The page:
Driving on extreme terrain: Dorset

What to expect from the season finale in Dorset

Stunning coastline in Dorset

As the first Extreme E season approaches its final challenge, it’s safe to say that the participating racing teams have just about seen and done it all. Having endured everything from the sandy rocks and sweltering heat of Saudi Arabia to the freezing temperatures on Arctic ice in Greenland, a terrain on the south coast of England might seem like light work for the ODYSSEY 21 electric SUVs, which have proven their durability and flexibility at every turn of the season so far. 

While driving on sand and clay is not the most daunting prospect, the drivers will have one more adversary to contend with in England: water. Be it from cloudbursts or muddy surfaces, there are no two ways around facing wet conditions over a full weekend on the Jurassic Coast in December.

The challenges of driving an off-road race on the coast of England

As was the case in the previous races, Continental tires will play their part in helping the teams rise to this challenge. The CrossContact Extreme E has been specifically designed to withstand a range of ruthless conditions throughout the competition, but in a way, the greatest challenge has been saved until last. 

The enhanced grip and traction features of the tire will be pushed to their limits on the slippery, unpredictable surfaces of England’s coastline. As with each race of the season, Extreme E organizers didn’t just select this location for its scenic beauty or driving challenges: they also chose it to highlight a specific local cause related to global climate change and sustainability challenges.

Extreme E race car driving through mud

Extreme E and The National Trust: the Jurassic X Prix legacy project

The Jurassic Coast stretches for almost 100 miles along the southern coastline of Great Britain. As England’s only natural World Heritage Site and home to some of the most biodiverse places in the UK, the region is of major significance to domestic nature preservation efforts. Combating the local and national decline of biodiversity will be at the heart of the Extreme E legacy projects as the off-road racing series enters its fifth and final phase. Biodiversity, our planet’s variety of plant and animal life, is critical for well-functioning ecosystems and human existence.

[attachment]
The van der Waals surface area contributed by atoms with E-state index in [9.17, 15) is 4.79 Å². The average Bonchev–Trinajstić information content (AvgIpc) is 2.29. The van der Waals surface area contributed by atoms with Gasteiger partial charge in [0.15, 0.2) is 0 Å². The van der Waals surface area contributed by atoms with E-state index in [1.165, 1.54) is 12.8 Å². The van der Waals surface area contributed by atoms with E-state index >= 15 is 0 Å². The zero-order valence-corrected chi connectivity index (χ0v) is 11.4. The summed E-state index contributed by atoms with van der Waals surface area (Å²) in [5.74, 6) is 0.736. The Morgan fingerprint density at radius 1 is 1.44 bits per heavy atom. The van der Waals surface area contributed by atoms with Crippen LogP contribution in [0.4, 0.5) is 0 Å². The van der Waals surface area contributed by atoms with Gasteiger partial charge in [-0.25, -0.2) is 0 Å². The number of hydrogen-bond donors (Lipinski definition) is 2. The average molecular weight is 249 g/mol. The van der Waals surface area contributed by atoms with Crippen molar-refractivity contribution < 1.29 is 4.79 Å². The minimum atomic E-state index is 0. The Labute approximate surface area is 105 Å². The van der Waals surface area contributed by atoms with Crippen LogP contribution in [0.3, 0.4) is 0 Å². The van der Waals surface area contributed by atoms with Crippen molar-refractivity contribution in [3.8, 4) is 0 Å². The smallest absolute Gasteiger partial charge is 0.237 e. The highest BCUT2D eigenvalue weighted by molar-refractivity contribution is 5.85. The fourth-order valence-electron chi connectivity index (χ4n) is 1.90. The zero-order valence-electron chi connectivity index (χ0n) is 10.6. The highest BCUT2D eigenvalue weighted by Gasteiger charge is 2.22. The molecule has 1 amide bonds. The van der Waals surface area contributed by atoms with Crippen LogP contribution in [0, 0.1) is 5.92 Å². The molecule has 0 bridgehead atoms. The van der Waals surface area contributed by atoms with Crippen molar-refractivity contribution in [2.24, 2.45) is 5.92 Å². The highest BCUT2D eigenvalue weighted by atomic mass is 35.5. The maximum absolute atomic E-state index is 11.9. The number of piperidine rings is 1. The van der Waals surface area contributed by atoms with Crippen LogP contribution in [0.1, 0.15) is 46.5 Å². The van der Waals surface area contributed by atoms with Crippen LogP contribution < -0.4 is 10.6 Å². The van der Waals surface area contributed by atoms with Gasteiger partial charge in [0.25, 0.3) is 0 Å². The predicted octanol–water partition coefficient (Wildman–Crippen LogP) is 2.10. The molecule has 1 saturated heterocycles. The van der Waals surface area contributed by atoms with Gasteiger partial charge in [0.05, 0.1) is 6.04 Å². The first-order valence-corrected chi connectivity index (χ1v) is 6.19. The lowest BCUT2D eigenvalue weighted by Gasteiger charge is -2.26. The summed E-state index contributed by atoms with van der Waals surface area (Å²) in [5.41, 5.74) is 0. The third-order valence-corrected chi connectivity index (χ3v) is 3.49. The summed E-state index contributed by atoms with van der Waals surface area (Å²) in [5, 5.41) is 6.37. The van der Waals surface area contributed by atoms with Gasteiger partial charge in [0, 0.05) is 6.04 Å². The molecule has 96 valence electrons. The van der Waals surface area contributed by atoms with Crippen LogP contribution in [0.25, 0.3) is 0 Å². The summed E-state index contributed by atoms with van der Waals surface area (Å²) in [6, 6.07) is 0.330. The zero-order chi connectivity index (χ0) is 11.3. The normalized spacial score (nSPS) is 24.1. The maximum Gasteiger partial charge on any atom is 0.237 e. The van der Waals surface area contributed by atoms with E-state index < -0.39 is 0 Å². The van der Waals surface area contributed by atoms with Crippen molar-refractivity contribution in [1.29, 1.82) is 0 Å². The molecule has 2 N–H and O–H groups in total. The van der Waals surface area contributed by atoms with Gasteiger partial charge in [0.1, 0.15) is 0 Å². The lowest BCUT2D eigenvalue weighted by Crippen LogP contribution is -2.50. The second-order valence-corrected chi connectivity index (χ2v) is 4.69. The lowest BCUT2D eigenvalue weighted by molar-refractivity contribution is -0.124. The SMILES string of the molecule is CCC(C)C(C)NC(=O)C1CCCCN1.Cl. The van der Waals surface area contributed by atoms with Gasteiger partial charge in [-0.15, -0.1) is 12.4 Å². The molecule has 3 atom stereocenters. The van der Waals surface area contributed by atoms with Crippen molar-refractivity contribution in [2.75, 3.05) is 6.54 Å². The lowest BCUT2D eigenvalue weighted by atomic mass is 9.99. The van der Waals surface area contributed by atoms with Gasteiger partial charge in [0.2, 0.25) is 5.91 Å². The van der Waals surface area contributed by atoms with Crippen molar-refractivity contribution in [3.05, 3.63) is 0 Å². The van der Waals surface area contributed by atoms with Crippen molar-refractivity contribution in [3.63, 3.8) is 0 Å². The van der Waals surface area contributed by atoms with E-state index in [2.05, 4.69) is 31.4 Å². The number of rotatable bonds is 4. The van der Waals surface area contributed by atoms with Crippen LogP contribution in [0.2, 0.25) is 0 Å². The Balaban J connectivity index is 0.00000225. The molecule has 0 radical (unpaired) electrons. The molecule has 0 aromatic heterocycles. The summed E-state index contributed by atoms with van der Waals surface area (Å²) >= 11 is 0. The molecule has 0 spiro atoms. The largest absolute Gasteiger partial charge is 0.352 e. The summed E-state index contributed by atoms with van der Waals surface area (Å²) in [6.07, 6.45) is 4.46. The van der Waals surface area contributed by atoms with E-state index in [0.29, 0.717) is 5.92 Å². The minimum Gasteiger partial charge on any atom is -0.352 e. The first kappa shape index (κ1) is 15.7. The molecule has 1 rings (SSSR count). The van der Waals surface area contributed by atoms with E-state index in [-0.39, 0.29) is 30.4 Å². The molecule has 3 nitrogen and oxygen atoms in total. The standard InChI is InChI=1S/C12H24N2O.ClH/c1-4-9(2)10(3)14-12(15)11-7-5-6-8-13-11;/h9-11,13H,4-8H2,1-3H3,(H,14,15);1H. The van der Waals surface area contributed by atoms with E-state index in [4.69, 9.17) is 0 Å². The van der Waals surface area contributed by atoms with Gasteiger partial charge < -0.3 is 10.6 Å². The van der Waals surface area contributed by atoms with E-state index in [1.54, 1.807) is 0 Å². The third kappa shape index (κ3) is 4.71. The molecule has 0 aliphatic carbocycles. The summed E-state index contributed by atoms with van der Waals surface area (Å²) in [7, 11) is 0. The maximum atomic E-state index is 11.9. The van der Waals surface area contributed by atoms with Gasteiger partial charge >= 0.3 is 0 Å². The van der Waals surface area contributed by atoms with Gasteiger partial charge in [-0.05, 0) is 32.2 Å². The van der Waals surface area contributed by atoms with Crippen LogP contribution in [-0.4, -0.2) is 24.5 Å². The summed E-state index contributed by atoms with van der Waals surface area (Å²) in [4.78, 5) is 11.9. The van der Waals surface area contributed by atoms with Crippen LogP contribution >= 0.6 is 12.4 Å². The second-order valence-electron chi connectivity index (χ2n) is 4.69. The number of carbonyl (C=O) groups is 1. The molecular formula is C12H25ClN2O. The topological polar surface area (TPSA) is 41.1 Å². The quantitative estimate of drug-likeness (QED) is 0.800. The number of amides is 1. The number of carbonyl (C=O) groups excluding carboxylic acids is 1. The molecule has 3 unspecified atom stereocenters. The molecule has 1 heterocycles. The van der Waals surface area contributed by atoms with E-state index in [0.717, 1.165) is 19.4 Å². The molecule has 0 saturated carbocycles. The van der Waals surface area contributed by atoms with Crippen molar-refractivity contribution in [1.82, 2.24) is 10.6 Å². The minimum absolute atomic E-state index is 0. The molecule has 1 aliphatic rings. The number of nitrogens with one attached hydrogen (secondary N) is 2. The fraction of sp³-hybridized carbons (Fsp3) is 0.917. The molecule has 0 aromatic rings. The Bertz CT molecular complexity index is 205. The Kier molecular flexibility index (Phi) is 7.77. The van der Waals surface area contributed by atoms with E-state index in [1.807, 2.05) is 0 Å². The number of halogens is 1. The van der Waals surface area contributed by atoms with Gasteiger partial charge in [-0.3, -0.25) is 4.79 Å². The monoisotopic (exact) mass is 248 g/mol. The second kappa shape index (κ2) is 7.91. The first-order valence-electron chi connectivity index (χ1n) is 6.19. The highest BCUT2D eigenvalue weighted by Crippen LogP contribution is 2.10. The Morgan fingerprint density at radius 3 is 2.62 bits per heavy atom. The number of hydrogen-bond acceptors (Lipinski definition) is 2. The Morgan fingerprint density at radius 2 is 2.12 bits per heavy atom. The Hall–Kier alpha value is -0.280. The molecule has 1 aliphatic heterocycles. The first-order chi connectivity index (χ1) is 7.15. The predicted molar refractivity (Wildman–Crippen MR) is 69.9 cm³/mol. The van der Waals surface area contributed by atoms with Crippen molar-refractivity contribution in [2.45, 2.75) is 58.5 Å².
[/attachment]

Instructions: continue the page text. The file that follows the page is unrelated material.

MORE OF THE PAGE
million species are threatened worldwide


decrease in population sizes since 1970


(only) of the UKs biodiversity remains (2020)

The Jurassic X Prix casts the spotlight on a new “super” National Nature Reserve on the Jurassic Coast: the Purbeck Heaths. Since 2020, National Trust projects have worked to generate greater levels of biodiversity across these 3,300 ha of land. The removal of fences and the reintroduction of grazing cattle are just two examples of how the landscape is being adapted to support and revive wildlife.

In addition to promoting the value of biodiversity, Extreme E will be working closely with the British Ministry of Defence, whose sustainability strategy corresponds strongly with the Extreme E ethos of raising awareness for climate change issues. The races themselves will in fact be held in Bovington, a well-known military base some eight miles off the coastline, where efforts to reduce environmental impact are already being made in the form of carbon-efficient accommodation and the scaling up of electric armored vehicles.

The grand finale of Extreme E 2021

The Jurassic X Prix will be a notable finale in more than one way. The race wraps up a spectacular inaugural season of Extreme E, a brand-new race series that beat all the odds to stage a race around the globe like no other the world has ever seen. With the related legacy project, it provides another impressive opportunity to show that motorsports and sustainability can go hand in hand. 

Finally, it’s another chance for the CrossContact Extreme E to prove itself and help contestants safely reach the final finish line in Dorset, where one team will be crowned the first ever Extreme E champions.

The beautiful Jurassic Coast in Dorset

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